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Apex sharks are becoming smaller, scarcer, and it's changing our ecosystems

tiger shark
Credit: Unsplash/CC0 Public Domain

New research from the University of the Sunshine Coast has found a decline in the number, size and diversity of Queensland's apex sharks, marking a "significant shift" in our coastal ecosystems.

Lead author Dr. Chris Henderson and a team of researchers analyzed more than 60 years of catch data from Queensland's Shark Control Program (QSCP), noting a substantial loss in the functional diversity of targeted species like , great whites and whalers. The paper is published in the journal Communications Biology.

"There's been a range of studies looking at declining shark numbers, but we wanted to look at it from an ecosystem perspective, and that is what looking at changes in functional diversity allows us to do," Dr. Henderson said.

"And what we've seen is a decline over time in the abundance and more crucially, the diversity of targeted apex shark species, which means we are at risk of losing sharks that perform crucial roles in our coastal ecosystem, reducing its functioning and resilience."

Apex sharks are becoming smaller, scarcer, and it's changing our ecosystems
The functional richness of targeted sharks decreased dramatically from 1962 to 2019. Credit: Communications Biology (2024). DOI: 10.1038/s42003-024-06308-0

It's not just the apex sharks that are experiencing turbulence.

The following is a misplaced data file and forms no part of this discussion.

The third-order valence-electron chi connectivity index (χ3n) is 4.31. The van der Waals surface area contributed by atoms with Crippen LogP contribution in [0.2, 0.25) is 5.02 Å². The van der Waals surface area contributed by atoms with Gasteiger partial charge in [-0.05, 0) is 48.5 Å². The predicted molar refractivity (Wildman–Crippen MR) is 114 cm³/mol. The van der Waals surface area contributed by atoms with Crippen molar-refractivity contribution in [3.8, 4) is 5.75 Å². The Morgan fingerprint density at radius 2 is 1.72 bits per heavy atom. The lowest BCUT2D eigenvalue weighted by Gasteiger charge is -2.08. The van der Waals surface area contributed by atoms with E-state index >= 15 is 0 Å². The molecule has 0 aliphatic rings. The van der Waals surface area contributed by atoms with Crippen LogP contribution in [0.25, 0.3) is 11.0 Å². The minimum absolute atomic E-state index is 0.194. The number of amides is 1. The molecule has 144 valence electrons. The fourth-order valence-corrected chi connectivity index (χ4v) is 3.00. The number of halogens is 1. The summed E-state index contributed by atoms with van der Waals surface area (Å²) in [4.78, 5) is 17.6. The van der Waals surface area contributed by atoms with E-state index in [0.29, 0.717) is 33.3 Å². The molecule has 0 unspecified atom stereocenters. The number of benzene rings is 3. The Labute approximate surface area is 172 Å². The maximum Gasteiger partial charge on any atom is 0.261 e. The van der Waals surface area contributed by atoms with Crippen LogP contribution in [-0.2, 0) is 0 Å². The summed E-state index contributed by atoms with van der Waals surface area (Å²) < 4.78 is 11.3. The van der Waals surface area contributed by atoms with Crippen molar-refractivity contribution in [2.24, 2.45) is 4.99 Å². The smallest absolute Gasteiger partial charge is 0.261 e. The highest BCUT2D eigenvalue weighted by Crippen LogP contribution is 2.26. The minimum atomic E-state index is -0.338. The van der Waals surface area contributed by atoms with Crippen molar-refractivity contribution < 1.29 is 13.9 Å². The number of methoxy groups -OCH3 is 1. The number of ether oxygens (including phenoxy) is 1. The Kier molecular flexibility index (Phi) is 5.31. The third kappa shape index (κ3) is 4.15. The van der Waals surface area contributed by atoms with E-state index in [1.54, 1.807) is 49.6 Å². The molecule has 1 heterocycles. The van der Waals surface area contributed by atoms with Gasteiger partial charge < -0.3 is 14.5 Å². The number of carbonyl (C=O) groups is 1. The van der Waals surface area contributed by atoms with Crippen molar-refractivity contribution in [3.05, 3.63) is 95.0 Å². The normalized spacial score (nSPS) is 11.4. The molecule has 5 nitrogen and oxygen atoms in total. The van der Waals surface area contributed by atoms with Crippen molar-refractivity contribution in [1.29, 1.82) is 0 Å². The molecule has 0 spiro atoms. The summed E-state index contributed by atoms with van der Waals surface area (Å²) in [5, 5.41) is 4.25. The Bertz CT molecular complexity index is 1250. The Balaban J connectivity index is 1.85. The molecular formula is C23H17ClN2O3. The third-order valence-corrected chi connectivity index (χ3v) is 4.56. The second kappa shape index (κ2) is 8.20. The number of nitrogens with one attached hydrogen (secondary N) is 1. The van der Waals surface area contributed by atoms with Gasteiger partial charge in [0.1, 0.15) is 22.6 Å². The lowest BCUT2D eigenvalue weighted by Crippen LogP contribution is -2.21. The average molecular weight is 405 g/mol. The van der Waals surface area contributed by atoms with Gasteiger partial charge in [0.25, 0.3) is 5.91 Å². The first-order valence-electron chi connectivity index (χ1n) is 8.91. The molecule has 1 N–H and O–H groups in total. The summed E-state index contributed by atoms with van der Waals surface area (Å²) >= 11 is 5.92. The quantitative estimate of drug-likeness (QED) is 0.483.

The size and number of non-targeted sharks caught by the QSCP, like reef sharks, has also declined.

But despite this, there's actually been an increase in the functional of these non-targeted species being caught.

Dr. Henderson said this indicates a in the composition of species in our coastal ecosystems.

"This tells us that we are having a significant impact on our —across the whole food web," Dr. Henderson said.

"Maintaining the different roles that species fulfill in the coastal food web is crucial for balancing the populations of a whole number of different species. Great whites, tiger sharks and reef sharks all affect the populations of different prey species, which in turn suppress the abundance of below them. It has a ripple effect.

"This significant shift in our shark populations likely reflects the combined impacts of both large-scale regional and international harvesting pressures on fish populations."

While a useful tool for monitoring shark populations, the Queensland Shark Control Program has also invariably played a part in their decline.

Dr. Henderson said the program should continue transitioning away from mesh nets towards more targeted methods in a bid to keep Queenslanders safe.

"This aim of the program is to remove large sharks from the coast to improve swimmer safety, but this has significant impacts on the health of our oceans," Dr. Henderson said.

"The QSCP managers are aware of the broader impacts of the program, and this is highlighted by the change in focus from nets to drumlines over the time of the program. Continuing this transition will be crucial for maintaining many important functional roles in the coastal ecosystem."

More information: Christopher J. Henderson et al, Long term declines in the functional diversity of sharks in the coastal oceans of eastern Australia, Communications Biology (2024). DOI: 10.1038/s42003-024-06308-0

Journal information: Communications Biology

Citation: Apex sharks are becoming smaller, scarcer, and it's changing our ecosystems (2024, June 4) retrieved 25 June 2024 from
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